Saturday, April 18, 2015

DIARY 130 ~ Closure comes in full circles

Here I am at the end of my penultimate week of working at Windhorse:evolution. The last four months have been really hard work, not just physically, but also emotionally and spiritually. Just trying to stay engaged has become a regular and very real practice. Working whilst working on letting go as I found myself grieving for what was not as yet lost. My mood has fluctuated dramatically from positivity and optimism to despair and sadness and played on all the tones inbetween.

I started working for Windhorse in July 1997 after a difficult year of winding up my own business, On that day in the Summer of 97 as I finally closed the doors and handed back the keys on one chapter of my life, I left to start a completely new Buddhist life in Ipswich. There I joined my first Buddhist community and began working part-time in Evolution Ipswich. My spiritual life and my life working for Windhorse;evolution have been woven inextricably together. Now, some eighteen years later there's been a similarly difficult four months as Windhorse has been slowly brought to an end.  This particular intensely Buddhist context, bookended by the closure of two businesses.will reach its symbolic and literal state of closure for me on Friday 24th April 2015.

It's a bit premature to review or assess what seventeen years working for the largest, the one and only Buddhist Right Livelihood Gift-ware business has brought, apart from my being ordained through it. All I can say is I've grown up and matured personally and spiritually in this context. Even though I will miss it and the really lovely people I've worked with, it does feel the right time to move on to something different. I might never have left had circumstances not arrived that made it inevitable I would.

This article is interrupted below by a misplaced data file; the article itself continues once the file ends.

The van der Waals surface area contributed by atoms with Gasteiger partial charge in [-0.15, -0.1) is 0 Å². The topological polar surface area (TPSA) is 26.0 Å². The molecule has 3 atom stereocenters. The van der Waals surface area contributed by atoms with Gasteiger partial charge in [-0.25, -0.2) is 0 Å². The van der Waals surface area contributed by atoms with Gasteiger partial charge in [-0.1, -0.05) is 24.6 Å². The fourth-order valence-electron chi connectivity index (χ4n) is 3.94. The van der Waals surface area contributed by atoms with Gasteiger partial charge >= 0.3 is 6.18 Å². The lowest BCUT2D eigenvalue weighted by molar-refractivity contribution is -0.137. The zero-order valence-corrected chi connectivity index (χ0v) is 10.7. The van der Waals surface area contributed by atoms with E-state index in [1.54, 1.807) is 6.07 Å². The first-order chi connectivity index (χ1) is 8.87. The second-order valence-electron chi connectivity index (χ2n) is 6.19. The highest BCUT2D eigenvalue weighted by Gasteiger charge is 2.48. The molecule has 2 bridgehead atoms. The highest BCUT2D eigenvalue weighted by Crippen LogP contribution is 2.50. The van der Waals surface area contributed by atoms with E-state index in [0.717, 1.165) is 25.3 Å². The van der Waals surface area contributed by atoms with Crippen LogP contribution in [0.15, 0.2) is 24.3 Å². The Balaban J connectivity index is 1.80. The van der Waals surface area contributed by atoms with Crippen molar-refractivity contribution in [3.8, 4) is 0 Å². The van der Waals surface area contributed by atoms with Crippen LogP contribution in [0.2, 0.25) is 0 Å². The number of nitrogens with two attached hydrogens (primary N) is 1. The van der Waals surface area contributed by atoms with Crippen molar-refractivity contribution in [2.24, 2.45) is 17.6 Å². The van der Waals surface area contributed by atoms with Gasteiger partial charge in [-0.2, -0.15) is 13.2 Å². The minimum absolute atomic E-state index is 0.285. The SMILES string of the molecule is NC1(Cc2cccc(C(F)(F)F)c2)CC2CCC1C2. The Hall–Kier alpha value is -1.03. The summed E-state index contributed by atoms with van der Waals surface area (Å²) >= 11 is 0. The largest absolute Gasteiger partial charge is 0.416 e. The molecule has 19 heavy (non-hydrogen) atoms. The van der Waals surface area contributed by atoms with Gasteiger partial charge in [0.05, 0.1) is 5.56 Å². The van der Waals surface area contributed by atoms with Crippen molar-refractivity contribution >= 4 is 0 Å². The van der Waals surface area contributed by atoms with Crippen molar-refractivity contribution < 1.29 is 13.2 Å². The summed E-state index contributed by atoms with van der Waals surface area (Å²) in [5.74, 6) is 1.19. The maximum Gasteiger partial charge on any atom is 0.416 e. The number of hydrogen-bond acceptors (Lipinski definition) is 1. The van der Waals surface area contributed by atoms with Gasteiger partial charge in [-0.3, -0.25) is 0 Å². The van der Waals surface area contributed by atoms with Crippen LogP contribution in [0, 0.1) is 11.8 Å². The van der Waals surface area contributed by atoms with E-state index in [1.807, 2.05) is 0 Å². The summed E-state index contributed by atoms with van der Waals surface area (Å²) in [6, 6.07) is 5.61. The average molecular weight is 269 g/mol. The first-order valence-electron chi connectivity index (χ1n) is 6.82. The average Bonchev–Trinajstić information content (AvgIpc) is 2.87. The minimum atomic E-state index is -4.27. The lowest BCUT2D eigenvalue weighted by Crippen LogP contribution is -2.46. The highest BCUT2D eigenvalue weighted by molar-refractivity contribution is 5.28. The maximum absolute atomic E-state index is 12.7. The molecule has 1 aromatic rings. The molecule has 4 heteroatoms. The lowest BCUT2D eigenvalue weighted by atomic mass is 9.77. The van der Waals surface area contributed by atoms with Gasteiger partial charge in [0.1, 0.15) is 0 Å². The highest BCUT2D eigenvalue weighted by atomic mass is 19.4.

A couple of week ago I led a Closing Ritual that brought the whole business together for its spiritual conclusion. What I'd devised appeared to work well, and most folk were moved by and appreciative of it. It fit the bill, weighty, cathartic,healing and uplifting, everything I'd hoped it might be, it proved to be. As ever it was great to have it off my mind once the day arrived and it was all done. By the afternoon Rupadarsin was beginning preparations to take apart the Stupa he'd so lovingly made thirteen years ago. Once the Stupa was dismantled there was nothing much left bar a few stencilled lotuses, vajras and flames on the warehouse floor to suggest this was anything other than an ordinary warehouse. Things have definitely felt different since then. Windhorse feels more like a workaday office and warehouse space where something rather unique once used to take place,

People have left in phases, some in February, then the end of March, then this Friday, and the final few, including me, at the end of next week. Each time this exudus has held a certain poignancy and emotional tug, that has grown deeper with each repetition. Some of these people I've known for my entire time working for Windhorse, a few I've known from years before even that. I will obviously see some of these folk again, if only at the Buddhist Centre or on retreat, though my path undoubtedly will never cross with others ever again.

Today, the final bit of warehouse racking was put on a truck and taken away. The warehouse will soon be an empty shell once more. Nothing much will tangibly remain. The dust is settling over the warehouse floor and the smell of burning incense will soon be only vaguely sensed. A whole world has dissolved into air in a matter of weeks.

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